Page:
21 December 2018
Kia ora koutou
The Overseas Investment Office (OIO) is proud to have been part of big changes in the way overseas investment is managed this year. We’ve introduced new processes and expanded the team to manage the new rules launched on 22 October.
And there is a lot of continuing work to help our office run even better. An important element is hearing your views about the OIO so we can make your experience easier and better. We are very interested in capturing insights from key people who interact with our office and overseas investment activities. This will be a focus for us in January and February 2019 and if you would like to help inform on-going service improvements please get in touch.
If you have questions about any aspect of the OIO, please check with the team by phoning 0800 665 463 or emailing.
More change is ahead as the Government embarks on the second stage of its overseas investment review. The OIO will be collaborating with Treasury, which is the policy lead for this. Next year there will be a call for public submissions to help shape the direction. Please take the opportunity to have your say.
Thank you for your interest in the OIO and our work this year. I wish you a relaxing holiday season with your friends and family and I look forward to meeting more of you next year.
Ngā mihi nui
Group Manager, Overseas Investment Office
Land Information New Zealand
This issue covers:
We recently discovered an overseas person who had agreed to buy residential land before realising they didn’t qualify to do so. They were unable to complete the purchase.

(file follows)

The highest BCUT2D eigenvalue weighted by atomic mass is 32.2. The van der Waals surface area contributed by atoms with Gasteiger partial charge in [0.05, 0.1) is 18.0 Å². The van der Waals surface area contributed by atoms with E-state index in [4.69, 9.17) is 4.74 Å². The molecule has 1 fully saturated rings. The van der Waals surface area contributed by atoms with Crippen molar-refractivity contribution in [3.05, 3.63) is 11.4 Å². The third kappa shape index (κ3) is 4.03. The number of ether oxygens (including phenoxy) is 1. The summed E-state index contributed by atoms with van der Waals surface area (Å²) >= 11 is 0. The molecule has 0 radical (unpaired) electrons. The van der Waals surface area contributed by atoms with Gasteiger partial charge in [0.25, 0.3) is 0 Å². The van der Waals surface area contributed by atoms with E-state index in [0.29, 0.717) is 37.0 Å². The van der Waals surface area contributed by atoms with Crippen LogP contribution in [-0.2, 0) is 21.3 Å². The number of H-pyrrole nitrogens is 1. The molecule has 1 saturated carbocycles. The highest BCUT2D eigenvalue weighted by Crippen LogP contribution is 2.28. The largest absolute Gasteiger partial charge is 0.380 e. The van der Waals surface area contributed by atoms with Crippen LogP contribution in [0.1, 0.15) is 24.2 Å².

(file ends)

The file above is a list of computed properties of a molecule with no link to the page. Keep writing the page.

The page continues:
The purchaser wrongly believed they had a residence class visa when in fact they had a work to residence visa, which is a type of temporary entry class visa and is not a resident visa. Without a residence class visa, the purchaser could not buy a home to live in.
Purchasers must complete a residential land statement stating that they comply or will comply with the requirement for consent. Solicitors need a statement to lodge the transfer instrument.
Our advice for purchasers is:
- Talk to a lawyer and make the sale and purchase agreement conditional on Overseas Investment Act approval if there’s doubt about whether the Act applies.
- Talk to a lawyer or immigration advisor if there’s doubt about whether a visa is a residence class visa or not.
- Check what your visa status allows you to buy in New Zealand at New Zealand Now.
- Check out the rules that apply for buying a home in New Zealand if you are not a New Zealand citizen.
- Seek guidance from the Overseas Investment Office by calling 0800 665 463 or emailing.
The OIO signed off the first transitional exemption certificate for an Auckland development on 23 November.
Hengyi (10-12 Commerce) Limited Partnership received the certificate for its development in downtown Auckland.
A transitional exemption certificate allows overseas people to buy apartments off the plans. The developer can sell up to 100 percent of the units to overseas people, and those overseas people who buy do not need consent from the OIO. They can live in the apartments, and do not have to on-sell.
The certificate only applies to the first sale of the residential dwelling. If the original overseas purchaser wants to on-sell to another overseas person, the second purchaser cannot rely on the certificate to be exempt from the need for consent.
Transitional exemption certificates are available for land that is residential (but not otherwise sensitive) land. The development must: